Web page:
After Paris Attacks, Groups Share Advice on Coping With Fear
Mental health groups and the American Humane Association shared tips for dealing with the possible psychological side effects of terrorism.
After the terrorist attacks in Paris more than a week ago, groups are reaching out to ensure people are coping with any potential psychological side effects.
Last week, leaders from the Pennsylvania Medical Society and Pennsylvania Psychiatric Society (PaPS) said fighting terrorism is not only an issue of emergency preparedness, but it should also address things such as depression, anxiety, and fear that may grow.
“By scaring innocent people, making headlines, raising fears, and attacking symbolic or soft targets, terrorists at that moment change the way people live their lives, even if a person’s risk of facing the same scenario is low,” Dr. Scott Shapiro, PAMED president, said in a statement. “It’s really important for all of us to realize that terrorism is also a psychological tactic.”
The point of terrorism is to “instill fear,” and it can be difficult for some to move on with their daily routines after a violent attack, Daniel Antonius, an assistant professor of psychiatry at the University of Buffalo, told Voice of America.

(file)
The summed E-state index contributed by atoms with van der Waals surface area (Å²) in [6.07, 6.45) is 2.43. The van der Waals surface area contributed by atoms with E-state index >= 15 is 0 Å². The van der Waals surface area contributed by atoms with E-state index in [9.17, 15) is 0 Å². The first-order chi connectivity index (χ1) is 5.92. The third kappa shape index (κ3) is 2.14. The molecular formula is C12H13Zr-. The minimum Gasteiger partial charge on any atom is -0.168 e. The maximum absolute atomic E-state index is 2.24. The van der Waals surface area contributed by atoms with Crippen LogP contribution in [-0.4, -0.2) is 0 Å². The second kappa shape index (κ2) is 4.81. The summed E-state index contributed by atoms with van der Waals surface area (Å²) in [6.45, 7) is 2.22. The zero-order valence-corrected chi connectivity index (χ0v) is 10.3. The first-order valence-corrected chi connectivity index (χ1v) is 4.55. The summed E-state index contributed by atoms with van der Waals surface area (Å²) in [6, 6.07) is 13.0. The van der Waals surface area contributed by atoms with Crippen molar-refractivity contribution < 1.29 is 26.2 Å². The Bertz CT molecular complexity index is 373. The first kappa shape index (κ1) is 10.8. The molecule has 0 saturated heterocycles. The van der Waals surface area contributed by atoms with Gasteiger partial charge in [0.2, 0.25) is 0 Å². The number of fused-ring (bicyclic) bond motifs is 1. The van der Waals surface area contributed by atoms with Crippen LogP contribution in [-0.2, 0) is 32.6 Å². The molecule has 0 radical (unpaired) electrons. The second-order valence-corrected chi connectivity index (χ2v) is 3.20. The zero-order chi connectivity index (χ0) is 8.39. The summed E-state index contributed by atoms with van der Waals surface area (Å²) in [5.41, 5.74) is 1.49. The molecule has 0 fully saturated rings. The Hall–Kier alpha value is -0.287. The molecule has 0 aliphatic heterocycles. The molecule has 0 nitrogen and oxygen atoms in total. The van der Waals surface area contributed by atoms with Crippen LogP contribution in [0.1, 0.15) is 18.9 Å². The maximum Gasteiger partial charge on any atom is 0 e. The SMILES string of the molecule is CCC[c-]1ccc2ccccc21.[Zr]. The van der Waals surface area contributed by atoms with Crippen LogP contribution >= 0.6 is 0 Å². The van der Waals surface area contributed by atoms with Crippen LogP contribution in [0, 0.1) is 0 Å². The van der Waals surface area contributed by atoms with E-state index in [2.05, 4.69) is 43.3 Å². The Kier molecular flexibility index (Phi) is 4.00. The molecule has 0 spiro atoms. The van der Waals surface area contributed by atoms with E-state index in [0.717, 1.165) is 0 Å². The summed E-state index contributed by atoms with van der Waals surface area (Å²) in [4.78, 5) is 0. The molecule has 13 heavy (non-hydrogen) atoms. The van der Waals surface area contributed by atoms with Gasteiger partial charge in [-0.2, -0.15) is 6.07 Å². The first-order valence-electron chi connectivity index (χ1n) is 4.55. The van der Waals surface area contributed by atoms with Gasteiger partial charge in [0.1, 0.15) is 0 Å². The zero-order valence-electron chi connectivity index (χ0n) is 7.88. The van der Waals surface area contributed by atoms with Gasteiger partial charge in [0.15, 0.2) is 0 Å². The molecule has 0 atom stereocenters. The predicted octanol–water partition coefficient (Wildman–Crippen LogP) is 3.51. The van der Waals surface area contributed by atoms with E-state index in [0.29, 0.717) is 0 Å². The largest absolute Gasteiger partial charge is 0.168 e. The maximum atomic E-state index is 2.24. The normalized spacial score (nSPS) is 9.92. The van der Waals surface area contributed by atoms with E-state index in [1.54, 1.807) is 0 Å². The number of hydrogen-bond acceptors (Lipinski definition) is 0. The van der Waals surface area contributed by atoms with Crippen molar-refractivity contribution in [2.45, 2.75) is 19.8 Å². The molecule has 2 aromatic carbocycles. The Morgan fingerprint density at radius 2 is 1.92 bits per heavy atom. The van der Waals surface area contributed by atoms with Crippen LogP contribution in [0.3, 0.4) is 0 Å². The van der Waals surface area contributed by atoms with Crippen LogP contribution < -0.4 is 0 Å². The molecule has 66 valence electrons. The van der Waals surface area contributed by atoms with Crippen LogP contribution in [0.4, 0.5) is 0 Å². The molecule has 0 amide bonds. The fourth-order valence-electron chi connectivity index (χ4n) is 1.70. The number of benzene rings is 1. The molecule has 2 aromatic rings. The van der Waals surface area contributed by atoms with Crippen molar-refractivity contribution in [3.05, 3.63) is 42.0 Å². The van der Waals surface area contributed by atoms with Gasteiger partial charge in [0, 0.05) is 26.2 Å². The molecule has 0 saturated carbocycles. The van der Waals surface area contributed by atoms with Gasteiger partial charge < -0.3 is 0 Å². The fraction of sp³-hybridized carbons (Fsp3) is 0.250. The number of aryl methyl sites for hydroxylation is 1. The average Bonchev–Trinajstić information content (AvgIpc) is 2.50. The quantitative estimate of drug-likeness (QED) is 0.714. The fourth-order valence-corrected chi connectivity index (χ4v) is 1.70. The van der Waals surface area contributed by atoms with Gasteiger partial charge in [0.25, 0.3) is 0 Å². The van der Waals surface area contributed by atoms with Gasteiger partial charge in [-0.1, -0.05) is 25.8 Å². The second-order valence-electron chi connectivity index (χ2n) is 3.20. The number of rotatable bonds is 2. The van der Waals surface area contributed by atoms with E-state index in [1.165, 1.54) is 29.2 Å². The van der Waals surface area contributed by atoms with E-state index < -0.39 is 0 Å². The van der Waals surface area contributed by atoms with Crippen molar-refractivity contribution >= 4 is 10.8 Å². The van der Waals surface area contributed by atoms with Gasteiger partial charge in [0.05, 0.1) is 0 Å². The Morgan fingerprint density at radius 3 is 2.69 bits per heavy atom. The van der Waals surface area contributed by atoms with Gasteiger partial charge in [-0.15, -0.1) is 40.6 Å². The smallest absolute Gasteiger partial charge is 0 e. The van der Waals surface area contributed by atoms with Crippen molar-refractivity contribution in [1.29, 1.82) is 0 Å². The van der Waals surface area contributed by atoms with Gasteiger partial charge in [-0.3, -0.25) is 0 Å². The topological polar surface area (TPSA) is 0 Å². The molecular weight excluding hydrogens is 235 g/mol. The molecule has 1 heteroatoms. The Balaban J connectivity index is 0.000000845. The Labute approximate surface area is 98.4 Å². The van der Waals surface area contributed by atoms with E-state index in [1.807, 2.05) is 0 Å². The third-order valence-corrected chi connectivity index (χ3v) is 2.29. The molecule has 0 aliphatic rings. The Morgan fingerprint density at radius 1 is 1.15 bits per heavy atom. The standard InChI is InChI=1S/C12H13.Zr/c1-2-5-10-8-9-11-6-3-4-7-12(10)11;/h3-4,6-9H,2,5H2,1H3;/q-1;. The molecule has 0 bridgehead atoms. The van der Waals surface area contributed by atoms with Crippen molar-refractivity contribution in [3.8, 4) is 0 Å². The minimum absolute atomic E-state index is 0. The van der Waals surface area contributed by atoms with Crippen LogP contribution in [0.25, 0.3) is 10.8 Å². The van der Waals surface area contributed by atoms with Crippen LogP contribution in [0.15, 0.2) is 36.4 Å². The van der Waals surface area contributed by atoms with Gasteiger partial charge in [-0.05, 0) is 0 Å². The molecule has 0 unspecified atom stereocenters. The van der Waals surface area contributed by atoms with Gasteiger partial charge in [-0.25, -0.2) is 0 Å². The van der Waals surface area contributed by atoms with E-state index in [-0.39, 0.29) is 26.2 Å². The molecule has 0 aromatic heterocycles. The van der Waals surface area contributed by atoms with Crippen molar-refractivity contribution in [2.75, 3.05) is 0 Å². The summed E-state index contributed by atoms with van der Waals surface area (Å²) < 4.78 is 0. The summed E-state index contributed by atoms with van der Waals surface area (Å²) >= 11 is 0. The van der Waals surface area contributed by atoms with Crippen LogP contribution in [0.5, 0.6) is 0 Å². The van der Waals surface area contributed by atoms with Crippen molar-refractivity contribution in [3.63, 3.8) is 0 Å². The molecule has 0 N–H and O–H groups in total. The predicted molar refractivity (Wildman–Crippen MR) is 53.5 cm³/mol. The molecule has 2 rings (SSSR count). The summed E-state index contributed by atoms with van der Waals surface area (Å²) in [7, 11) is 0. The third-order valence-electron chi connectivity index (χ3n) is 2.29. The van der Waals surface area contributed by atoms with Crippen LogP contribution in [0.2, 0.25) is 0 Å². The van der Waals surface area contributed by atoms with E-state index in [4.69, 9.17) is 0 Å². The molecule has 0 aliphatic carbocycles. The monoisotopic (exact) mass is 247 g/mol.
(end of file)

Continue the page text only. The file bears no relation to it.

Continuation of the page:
“The underlying fear of future terror attacks may linger much longer, which may have significant long-term implications on everything from individuals to economy and politics.”
To help those who may be suffering from anxiety as a result of the Paris tragedy, Shapiro and Dr. Robert E. Wilson, president of PaPS, advised people to pay attention to their mental health and sleep and diet habits as well as to talk to their doctors if they experience symptoms of anxiety.
Meanwhile, the American Humane Association released tips to help kids deal with any fear caused by the attacks.
“Children are especially vulnerable at a time like this,” Dr. Robin Ganzert, AHA president and CEO, said in a statement. “Parents, teachers, and other caregivers need to be especially sensitive to how children are reacting and help them cope with their fears and feelings.”
Tips suggested that adults limit children’s exposure to media reports, prepare to talk to kids in the event they ask if they could be affected by similar attacks, and to watch for symptoms of stress.
People lay flowers at the French Embassy in Kiev in memory of the victims Paris terror attacks. (iStock Editorial/Thinkstock)